FIRST ANNUAL CONVERSATIONS FOR CHANGE BEGINS WITH GUSTO

FIRST ANNUAL CONVERSATIONS FOR CHANGE BEGINS WITH GUSTO

Long after most staff and students had left for the weekend, Africa Day at the Howard College Theatre was abuzz with energy and opinions of passionate individuals eager for robust debate at the first annual Conversations for Change lecture.

Held by UKZN in partnership with a network of young African leaders called the Community of Mandela-Rhodes Scholars (CMRS), the role of education and entrepreneurship in transforming society was the main topic of discussion.

Ms Shabashni Moodley, a Sociologist and co-founder of Inkubator for Social Entrepreneurship, and Dr Mvuselelo Ngcoya, an academic in Development Studies at UKZN, addressed the audience on the part the public could play in moving Africa forward.

Audience members were invited to raise matters that concerned them as individuals. Responding to student and other issues, Moodley suggested that people actively organise themselves into co-operatives for effective change rather than face dissonance that remained unaddressed.

‘Dialogue is therapeutic and creates a sense of activism,’ said Moodley. ‘We need to push the boundaries beyond learning to make fundamental contributions in society.’

Ngcoya’s address began with a discussion about South Africa’s “national gangrene” low self-expectations that hindered one’s full potential. He urged people to push the expectations they had of themselves, especially students challenged by daily circumstances that threaten goals and dreams. ‘If we do not see ourselves as people who can do, we are done for,’ said Ngcoya, ‘We need to think ourselves anew’.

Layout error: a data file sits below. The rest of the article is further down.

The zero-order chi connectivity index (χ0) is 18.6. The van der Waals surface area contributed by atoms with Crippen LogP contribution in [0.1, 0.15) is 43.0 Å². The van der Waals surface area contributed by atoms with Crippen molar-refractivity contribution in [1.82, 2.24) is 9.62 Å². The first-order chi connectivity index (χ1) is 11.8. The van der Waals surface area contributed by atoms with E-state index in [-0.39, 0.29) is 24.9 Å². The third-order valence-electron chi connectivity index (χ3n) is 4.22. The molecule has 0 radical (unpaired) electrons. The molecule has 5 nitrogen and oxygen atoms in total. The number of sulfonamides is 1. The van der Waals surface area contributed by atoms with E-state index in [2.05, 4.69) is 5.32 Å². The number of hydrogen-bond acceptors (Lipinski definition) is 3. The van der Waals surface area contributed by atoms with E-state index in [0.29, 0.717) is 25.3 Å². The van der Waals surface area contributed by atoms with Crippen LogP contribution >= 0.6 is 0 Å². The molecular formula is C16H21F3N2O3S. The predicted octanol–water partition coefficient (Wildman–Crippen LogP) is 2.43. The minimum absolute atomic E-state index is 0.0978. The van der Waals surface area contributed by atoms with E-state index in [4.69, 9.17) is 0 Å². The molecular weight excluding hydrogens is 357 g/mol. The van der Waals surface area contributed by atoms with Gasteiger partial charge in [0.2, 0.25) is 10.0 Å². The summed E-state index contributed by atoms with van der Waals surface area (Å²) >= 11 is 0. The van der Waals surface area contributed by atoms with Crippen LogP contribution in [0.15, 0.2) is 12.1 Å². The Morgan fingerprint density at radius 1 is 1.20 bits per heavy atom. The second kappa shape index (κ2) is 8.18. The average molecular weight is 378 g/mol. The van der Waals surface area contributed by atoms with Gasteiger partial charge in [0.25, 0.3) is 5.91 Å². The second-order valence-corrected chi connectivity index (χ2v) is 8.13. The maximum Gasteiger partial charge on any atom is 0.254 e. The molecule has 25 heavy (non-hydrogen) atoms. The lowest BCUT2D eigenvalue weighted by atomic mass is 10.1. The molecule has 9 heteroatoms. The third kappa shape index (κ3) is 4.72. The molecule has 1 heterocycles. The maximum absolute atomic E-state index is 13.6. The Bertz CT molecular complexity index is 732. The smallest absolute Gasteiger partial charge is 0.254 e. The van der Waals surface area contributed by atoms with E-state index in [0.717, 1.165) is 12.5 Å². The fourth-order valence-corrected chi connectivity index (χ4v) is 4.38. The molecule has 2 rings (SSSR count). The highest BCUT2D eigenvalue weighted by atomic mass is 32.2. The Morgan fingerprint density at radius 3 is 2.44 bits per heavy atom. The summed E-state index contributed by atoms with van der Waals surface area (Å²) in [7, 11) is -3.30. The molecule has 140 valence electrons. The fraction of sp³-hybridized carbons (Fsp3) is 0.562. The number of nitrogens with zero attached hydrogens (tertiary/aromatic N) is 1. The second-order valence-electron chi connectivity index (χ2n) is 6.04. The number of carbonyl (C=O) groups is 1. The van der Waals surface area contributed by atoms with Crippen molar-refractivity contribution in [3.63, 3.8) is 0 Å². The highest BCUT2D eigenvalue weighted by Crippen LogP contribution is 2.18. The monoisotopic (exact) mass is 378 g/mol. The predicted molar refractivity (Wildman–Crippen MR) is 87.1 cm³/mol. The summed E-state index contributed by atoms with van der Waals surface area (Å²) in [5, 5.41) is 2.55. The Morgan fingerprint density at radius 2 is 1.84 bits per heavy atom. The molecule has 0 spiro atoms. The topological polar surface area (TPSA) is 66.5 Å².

Event Facilitator Mr Suntosh Pillay was encouraged by the night’s proceedings and success, ‘CMRS is delighted by UKZN’s support on this initiative as many of our alumni consider this home.’ He added, ‘Social activism must start at grass-roots level.  We must engage in conversations for a new world order, with afro-optimism as a norm.’ 

In response, Corporate Relations Division representative, Ms Unathi Makalima, welcomed the inspirational initiative of CMRS saying: ‘UKZN is excited to be part of the Conversations for Change project on this, Africa Day.  Many issues continue to preoccupy the African agenda. In partnering with the CMRS, we stress that Africa needs action, and that action begins with a conversation.’

Long after the votes of thanks, the Howard College corridor remained alive with chatter, proving that inspiration, call for action and healthy debate remain active at UKZN.


author email : sibran@ukzn.ac.za